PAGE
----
My recent commentaries about rewriting history by removing monuments and flags relating to the Confederate states has evolved into a nationwide campaign to eliminate these monuments because they incite protests and rallies against white supremacy advocates. The unfortunate incidents in the last few months of injuries and loss of lives forced local communities to reevaluate public display of any Confederate symbol.

I did not have a problem with the order to take down the Confederate flag from southern states capitol buildings and other public places. However, California and Texas still display their state flags not unlike the Confederate flag as the symbolic banner for the South during the Civil War.

Removing from public view the statues and other monuments dedicated to the heroes of the Confederacy, particularly general Robert E Lee and Andrew “Stonewall” Jackson among others, is definitely rewriting history. The tragic Civil War caused great damage to our country, but it did resolve the issue of slavery. Unfortunately the last 150 years has not resolved the issue of segregation and white supremacy.

I don’t really believe that moving these Confederate monuments out of public view is going to cure the ongoing efforts of supremacists to restore the Confederacy. In recent weeks many communities have elected to circumvent the issue by moving the statues to a private museum or even putting a cover over statues on public land.

Will that stop the protests and demands from militant groups who are using the monuments issue as their call to battle?

The monuments removal campaign began on university campuses and was focused on any national hero who had slaves. That is hard to equate since most of the nation’s leaders from the South before 1860 had slaves (begin with George Washington and Thomas Jefferson).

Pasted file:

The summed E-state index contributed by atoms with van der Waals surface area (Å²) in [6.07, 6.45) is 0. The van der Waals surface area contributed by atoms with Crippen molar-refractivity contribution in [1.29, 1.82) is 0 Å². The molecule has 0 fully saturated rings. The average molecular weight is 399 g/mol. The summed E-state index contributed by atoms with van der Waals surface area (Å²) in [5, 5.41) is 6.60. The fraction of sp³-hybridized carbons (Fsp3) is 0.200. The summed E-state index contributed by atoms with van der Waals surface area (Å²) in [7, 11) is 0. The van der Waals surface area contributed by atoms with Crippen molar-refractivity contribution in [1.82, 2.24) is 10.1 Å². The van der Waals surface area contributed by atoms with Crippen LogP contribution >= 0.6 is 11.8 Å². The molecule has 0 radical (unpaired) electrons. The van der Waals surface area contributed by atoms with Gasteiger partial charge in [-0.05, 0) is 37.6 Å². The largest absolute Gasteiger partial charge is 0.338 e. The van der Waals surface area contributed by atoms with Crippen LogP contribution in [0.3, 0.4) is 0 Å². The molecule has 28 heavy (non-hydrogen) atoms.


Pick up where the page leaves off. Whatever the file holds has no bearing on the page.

Woodrow Wilson was president of Princeton University before president of the U.S. but came from a slave state. Students demanded removal of his name from campus recognition but settled for an “apology” plaque. General Robert E. Lee was the Confederate hero recognized nationally with monuments and naming rights is now considered an evil historic figure by protestors clashing with white supremacists over public display of Lee monuments.

Cities that have ordered removal of all Confederate monuments include Charlottesville, New Orleans, Lexington, Louisville and Richmond. A Civil War Museum near Atlanta closed its doors because it could not display the Confederate flag. That is really rewriting history.

In San Diego, a long way from Civil War battlefields, there is a monument honoring Confederate soldiers at Mt. Hope Cemetery surrounded by grave markers of those who fought for the South. At Horton Plaza a plaque designating the terminus of the Jefferson Highway honored the grand-nephew of Jefferson Davis. It was removed by order of Mayor Faulconer. I cannot imagine any public protest over such an oblique reference to white supremacy. More history rewritten.

The college town of Oxford, Mississippi, home of “Ole Miss,” has a problem. Professor Lucius Lamar was a prominent academic before the Civil War and later served in both chambers of Congress and the Supreme Court. His name appears everywhere. His home is a museum and historic site. He formed a Confederate regiment, and he had slaves.

Is Lamar to be treated like other Confederate patriots by closing his home to the public, changing names on streets and places on campus?

Since many of these Confederate monuments are in public areas or on college campuses, those students organizing protests should spend time reading history and the Civil War. They might discover that slavery did exist. Most southern leaders and landed gentlemen had them. A primary industry in the South needed field hands to produce cotton and other agriculture products. It was the foundation of Dixie-land economy.